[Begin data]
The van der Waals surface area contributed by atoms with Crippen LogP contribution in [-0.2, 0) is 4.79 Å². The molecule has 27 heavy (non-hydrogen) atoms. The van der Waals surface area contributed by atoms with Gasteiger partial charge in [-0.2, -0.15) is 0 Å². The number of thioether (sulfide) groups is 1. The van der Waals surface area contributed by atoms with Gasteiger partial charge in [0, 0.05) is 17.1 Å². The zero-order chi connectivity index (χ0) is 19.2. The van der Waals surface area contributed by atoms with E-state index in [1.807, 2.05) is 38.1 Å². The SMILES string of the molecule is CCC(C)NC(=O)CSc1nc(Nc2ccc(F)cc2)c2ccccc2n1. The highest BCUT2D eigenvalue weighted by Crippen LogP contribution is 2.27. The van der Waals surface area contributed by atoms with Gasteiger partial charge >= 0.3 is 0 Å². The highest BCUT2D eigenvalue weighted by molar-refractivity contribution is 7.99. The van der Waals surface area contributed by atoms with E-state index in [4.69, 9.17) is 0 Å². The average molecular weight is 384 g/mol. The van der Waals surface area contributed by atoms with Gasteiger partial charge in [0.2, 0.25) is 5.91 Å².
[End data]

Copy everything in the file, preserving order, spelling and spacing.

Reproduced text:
The van der Waals surface area contributed by atoms with Crippen LogP contribution in [-0.2, 0) is 4.79 Å². The molecule has 27 heavy (non-hydrogen) atoms. The van der Waals surface area contributed by atoms with Gasteiger partial charge in [-0.2, -0.15) is 0 Å². The number of thioether (sulfide) groups is 1. The van der Waals surface area contributed by atoms with Gasteiger partial charge in [0, 0.05) is 17.1 Å². The zero-order chi connectivity index (χ0) is 19.2. The van der Waals surface area contributed by atoms with E-state index in [1.807, 2.05) is 38.1 Å². The SMILES string of the molecule is CCC(C)NC(=O)CSc1nc(Nc2ccc(F)cc2)c2ccccc2n1. The highest BCUT2D eigenvalue weighted by Crippen LogP contribution is 2.27. The van der Waals surface area contributed by atoms with Gasteiger partial charge >= 0.3 is 0 Å². The highest BCUT2D eigenvalue weighted by molar-refractivity contribution is 7.99. The van der Waals surface area contributed by atoms with E-state index in [4.69, 9.17) is 0 Å². The average molecular weight is 384 g/mol. The van der Waals surface area contributed by atoms with Gasteiger partial charge in [0.2, 0.25) is 5.91 Å².